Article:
GSSAThe 1820 Settler Correspondence
 as preserved in the National Archives, Kew
 and edited by Sue Mackay

Selected Settler Correspondence 1820 - 1837

Whereas ALL the 1819 correspondence was transcribed (see CO48/41 through CO48/46 at the National Archives), whether or not the writers emigrated to the Cape, here only letters by known settlers or their families, or letters of great relevance to the 1820 settlers, have been transcribed. There are many other letters in later files, thought not to be written by eventual settlers. However, if an ancestor is known to have emigrated after the 1820 settlers then it might be worth looking through the rest of the correspondence, which is arranged alphabetically. The relevant files for letters written in 1820 are CO48/52 (A-L) and CO48/53 (M-Y). Later files are labelled "Original Correspondence" followed by the year, and can be found from CO48/56 (1821) to CO48/186 (1837).

Unless otherwise stated letters were written to either the Secretary of State for the Colonies or his deputy. The original correspondence is filed in order of receipt. Here it has been placed in alphabetical order according to the surname of the writer, with letters by the same writer in chronological order, for ease of reading. Original spelling has been maintained. Reference numbers, where given, refer to printed page numbers stamped on the letters and will enable visitors to the National Archives to locate the letter more easily.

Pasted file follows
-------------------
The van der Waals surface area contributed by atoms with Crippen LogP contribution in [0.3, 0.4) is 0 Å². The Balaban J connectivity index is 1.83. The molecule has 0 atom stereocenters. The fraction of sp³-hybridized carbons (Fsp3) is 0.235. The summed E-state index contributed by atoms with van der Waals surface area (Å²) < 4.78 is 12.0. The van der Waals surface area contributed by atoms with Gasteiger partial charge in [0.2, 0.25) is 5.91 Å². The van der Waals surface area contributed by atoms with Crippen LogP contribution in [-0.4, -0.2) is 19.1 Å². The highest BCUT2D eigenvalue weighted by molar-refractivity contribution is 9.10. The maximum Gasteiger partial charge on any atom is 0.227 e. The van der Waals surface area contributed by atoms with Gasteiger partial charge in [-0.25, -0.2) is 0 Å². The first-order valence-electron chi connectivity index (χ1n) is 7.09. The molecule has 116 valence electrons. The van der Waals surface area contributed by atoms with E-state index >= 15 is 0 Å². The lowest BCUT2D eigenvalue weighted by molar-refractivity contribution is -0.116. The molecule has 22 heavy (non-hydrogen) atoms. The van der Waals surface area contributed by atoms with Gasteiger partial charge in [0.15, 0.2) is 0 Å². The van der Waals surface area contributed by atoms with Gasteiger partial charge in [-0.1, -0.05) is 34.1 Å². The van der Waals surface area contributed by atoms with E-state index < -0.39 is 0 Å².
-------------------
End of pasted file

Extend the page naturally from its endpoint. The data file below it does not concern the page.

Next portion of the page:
CURRIE, Walter, 1824

National Archives, Kew, CO48/67, 33

Bathurst

Cape of Good Hope

10th August 1824

My Lord,

I have the honor to enclose for your Lordship's perusal a memorial I have this day addressed to the Lords Commissioners of the Admiralty, praying that I may be allowed to receive my half pay through the Commissariat Department in this Colony.

The present mode of getting my half pay subjects me to a loss of 18 to 20 p.ct. Your Lordship is well aware of the difficulties the settlers here have had to contend with. You will also see how ill I am able to afford such a heavy deduction from an income of only one guinea a week with a wife and three children to maintain: and as the evil may be remedied without one farthing expence to Government I therefore entreat your Lordship will be pleased to recommend the measure to the Admiralty.

I have the honor to be my Lord

Your Lordship's most obed't serv't

W. CURRIE

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